There’s a new saying sweeping the nation, “Not Owning Stuff is the New Owning Stuff”. Sounds ironic, doesn’t it? But yes, apparently it’s true; minimalism is now considered the new luxury. Minimalism has always been an idea touted by anti-consumerists, but more recently your average person has joined in as well. From people selling most of their belongings and moving into tiny homes to people not buying homes at all, the idea of ownership is becoming something less and less desirable. In particular, among Millennials, the pay-as-you-live lifestyle is gaining a lot of traction which is seen by the popping up of companies like Netflix, Zipcar and Rent the Runway which allow you to rent movies, cars and even dresses whenever the need arises. People are realizing that we really don’t need all the stuff we want, and it’s actually more enjoyable to live a lighter lifestyle. Especially after the Great Recession when many people had to give up their homes, cars, and some, their entire lifestyles, the advantage of having “less to lose” is obvious.
It’s still funny though to hear minimalism being referred to as a type of luxury. But it immediately brought to mind a study we did in which we explored the different dimensions of “Luxury”. When we first prompted respondents with the word, the first thing that came to mind was the idea of money. On the surface, luxury is defined as richness, opulence, and owning plenty of material things. However, after using eCollage, it became clear that there was another, deeper dimension of the word. One strong emergent theme was that of opportunity, showing that luxury can also be defined as the freedom to do what you want, when you want. In reality, something that is considered luxurious does not have to be insanely expensive, rather it can be something free. What does matter though is that it is not something that can be easily obtained.
With this new understanding of the word, it suddenly becomes clear how minimalism can be considered a luxury. Most would admit that it was very hard to give up their material possessions at first. However, once they dove into the lifestyle, many experienced a freeing feeling of not being tied down to “stuff” which goes hand-in-hand with the deeper definition of luxury we found. So, how about you? Are you ready to try out this new lifestyle trend of minimalism?
For more information on our Exploring Luxury study, click here.
I recently read an article that resonated with me. It covered the idea of including the consumer in the brand storytelling process so that the resulting brand message is not only compelling, but also meaningfully aligned with the consumer’s values. I felt that the article actually sets the bar for anyone involved in the business of engaging consumers, including those of us in Market Research.
In our increasingly connected, digitally-disrupted world, authenticity is the order of the day. Consumers are seeking transparent and more meaningful relationships with brands. One way of achieving that relationship is through insight development. The techniques brands use to dialogue with consumers,should be engaging, approachable and easy to understand, ones that welcome consumers into an authentic co-creation process. Traditional marketing approaches that position marketers as all-knowing are out of step in an open environment where empowered consumers, who given the right tools and inspiring techniques, will thoughtfully and profoundly express both their obvious and latent thoughts, feelings, behaviors and attitudes. Get out of the way, and allow them to tell you about the product or brand that they will loyally support.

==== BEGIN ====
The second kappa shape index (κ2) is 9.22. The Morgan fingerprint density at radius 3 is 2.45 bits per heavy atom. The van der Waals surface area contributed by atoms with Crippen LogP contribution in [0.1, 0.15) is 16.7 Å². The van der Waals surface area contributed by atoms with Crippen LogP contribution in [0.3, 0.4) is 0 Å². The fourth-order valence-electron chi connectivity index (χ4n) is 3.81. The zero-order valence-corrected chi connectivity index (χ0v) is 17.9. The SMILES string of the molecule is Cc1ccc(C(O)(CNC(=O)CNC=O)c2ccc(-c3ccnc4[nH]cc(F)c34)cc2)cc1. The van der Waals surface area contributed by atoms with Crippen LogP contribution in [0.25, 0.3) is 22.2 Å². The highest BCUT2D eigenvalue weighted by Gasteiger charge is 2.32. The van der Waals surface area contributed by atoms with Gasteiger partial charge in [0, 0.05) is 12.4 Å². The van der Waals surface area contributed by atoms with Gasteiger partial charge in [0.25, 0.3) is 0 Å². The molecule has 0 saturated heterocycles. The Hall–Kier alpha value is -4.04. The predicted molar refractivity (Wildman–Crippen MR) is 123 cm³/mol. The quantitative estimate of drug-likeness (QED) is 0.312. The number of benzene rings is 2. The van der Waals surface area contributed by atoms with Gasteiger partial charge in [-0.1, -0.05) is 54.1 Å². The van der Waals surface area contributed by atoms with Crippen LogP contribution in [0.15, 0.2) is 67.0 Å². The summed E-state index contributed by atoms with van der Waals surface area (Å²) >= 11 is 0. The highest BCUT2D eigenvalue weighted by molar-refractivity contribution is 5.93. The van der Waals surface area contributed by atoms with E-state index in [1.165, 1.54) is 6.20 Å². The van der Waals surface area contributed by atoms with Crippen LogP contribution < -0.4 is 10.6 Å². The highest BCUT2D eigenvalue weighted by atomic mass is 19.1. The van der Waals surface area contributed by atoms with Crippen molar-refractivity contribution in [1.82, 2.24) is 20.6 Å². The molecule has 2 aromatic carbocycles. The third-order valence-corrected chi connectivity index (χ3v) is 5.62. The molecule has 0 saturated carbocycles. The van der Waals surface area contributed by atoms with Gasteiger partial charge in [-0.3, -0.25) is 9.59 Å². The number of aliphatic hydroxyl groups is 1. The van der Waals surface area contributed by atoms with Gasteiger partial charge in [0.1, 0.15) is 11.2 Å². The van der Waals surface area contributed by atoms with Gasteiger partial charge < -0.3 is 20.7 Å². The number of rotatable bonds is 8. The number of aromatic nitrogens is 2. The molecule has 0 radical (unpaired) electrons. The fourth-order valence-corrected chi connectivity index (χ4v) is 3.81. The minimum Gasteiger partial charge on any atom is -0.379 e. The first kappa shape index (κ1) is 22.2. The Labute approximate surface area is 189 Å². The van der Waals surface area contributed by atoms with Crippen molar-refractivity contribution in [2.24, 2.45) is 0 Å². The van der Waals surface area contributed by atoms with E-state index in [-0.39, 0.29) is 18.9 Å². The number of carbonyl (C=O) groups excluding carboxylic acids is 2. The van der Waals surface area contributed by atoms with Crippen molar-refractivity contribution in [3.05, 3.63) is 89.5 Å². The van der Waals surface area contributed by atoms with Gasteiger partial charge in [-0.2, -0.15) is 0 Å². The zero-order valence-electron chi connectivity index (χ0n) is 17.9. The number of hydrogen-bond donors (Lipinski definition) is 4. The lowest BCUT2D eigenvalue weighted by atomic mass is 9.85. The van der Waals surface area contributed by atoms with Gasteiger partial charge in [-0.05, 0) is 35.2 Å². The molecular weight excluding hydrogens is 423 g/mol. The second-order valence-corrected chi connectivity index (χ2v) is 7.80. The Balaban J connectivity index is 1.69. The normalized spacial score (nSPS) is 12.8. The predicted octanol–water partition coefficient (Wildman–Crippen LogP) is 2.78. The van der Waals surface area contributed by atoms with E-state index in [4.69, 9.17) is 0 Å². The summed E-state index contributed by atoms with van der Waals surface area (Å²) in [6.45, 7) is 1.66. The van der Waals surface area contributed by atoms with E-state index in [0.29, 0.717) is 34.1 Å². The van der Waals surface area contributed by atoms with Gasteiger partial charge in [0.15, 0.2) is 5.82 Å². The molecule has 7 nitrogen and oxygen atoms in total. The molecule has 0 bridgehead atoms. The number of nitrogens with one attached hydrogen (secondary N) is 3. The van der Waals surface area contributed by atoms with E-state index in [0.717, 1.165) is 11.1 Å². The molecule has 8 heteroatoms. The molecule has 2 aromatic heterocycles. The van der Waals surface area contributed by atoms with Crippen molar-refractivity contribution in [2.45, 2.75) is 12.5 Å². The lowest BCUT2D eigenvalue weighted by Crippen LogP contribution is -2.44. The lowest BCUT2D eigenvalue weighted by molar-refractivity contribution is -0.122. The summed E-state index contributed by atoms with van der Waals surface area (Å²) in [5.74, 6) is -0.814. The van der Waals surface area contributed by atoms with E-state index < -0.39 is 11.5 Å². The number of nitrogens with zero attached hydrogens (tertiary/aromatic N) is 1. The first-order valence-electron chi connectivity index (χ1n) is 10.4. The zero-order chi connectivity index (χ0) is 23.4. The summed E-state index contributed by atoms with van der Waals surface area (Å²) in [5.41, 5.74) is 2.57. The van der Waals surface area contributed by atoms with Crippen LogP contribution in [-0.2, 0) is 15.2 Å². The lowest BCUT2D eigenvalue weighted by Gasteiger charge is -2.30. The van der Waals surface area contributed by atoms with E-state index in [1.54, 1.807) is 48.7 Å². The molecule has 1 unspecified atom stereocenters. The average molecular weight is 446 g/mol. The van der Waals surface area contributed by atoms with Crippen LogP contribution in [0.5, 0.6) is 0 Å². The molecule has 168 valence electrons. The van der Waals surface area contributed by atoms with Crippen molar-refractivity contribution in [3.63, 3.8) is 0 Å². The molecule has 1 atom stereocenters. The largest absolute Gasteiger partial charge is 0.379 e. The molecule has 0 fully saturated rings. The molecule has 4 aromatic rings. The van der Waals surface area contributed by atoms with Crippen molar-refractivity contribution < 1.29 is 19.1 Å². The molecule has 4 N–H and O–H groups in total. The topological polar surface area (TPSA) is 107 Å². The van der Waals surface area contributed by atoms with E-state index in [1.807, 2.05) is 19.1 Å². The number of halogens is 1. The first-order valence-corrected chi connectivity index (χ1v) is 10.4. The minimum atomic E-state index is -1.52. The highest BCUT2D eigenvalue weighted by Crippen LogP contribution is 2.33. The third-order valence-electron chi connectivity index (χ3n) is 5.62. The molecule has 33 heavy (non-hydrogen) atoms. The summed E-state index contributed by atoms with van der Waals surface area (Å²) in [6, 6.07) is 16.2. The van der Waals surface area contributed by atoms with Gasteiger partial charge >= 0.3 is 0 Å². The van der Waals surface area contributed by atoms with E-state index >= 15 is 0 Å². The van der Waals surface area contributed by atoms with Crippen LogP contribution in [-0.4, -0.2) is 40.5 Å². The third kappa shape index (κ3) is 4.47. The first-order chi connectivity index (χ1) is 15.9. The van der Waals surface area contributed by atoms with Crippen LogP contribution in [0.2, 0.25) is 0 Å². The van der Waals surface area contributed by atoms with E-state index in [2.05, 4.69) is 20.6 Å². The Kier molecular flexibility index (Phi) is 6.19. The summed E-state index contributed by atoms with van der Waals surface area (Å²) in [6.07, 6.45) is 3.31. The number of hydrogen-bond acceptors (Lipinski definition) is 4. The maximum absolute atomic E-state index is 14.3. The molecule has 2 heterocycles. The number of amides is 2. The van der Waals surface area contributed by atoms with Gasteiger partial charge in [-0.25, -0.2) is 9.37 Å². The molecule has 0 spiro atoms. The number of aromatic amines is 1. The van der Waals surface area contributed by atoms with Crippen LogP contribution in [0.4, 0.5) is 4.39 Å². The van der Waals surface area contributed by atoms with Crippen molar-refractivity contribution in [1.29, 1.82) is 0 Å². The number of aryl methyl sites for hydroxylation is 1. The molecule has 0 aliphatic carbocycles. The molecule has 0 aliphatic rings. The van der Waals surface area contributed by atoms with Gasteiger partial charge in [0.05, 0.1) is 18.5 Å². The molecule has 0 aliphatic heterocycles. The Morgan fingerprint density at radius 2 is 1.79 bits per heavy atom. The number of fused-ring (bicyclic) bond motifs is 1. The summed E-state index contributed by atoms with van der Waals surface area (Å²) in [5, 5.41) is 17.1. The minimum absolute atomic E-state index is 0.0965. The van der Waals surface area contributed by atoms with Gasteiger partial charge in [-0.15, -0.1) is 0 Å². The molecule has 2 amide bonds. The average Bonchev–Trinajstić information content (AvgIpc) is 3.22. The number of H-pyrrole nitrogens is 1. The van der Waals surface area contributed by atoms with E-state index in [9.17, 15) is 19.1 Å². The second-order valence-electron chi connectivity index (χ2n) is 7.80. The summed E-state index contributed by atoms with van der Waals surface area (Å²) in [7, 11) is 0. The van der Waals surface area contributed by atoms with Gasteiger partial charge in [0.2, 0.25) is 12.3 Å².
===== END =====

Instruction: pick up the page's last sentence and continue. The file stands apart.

This article reminded me of a recent study we conducted in which we utilized our online social forum, Hive. By allowing respondents access to our unique and engaging tools like eCollage within the confines of Hive, we were able to get twice as much verbal playback as standard open-ends alone. Our Exploring Pet Ownership study revealed non-verbal thoughts and emotions by completing ‘a day in the life’ exercise through their online collages. Respondents also participated in photo sharing, blogs, product name ideation and generating ideas for the next development in pet products. The insights collected provided marketers with directions for product positioning and potential white space for new products or line extensions.
As I reflect on my first year with BuzzBack, I think about what an exciting time it is to be in Consumer Insights. It’s rewarding to see the breakthroughs we make by providing creative, image-based and engaging tools to consumers who are increasingly willing to return the authenticity favor, by openly sharing and collaborating.
For more information on our Exploring Pet Ownership study or our other Hive studies, click here.
Just this past weekend I read an article in the NY Times that confirmed US Millennials are worse off than previous generations at their age by comparing them across multiple economic measures. While federal aid and economic stimulus is decreasing, many are starting to feel some sort of economic relief. However, recovery is still lagging behind for Millennials who, unfortunately, entered into the work force during the Great Recession.
“According to the latest census data, nearly 16 percent of those in their mid-20s to mid-30s were in poverty in 2012, compared with just above 10 percent of Gen Xers in 2000 and baby boomers in 1980. Nearly 14 percent of that age group were living with their parents in 2013, a higher percentage than in previous generations. And of those living at home, 43 percent (2.5 million people) would be counted as being in poverty if they were on their own. Only 38 percent of those who were on their own were homeowners, compared with 46 percent from this age group who were on their own in 2000.”
There was another article, that posted on the same day decreeing US Millennials’ inability to save for retirement will pose a serious problem later in life.
Both articles cited high student debt as a contributing factor to many of this generations financial issues. To find out more about Millennials’ thoughts and feelings related to student debt, we conducted our own Student Debt study of 501 U.S. residents, ages 21+.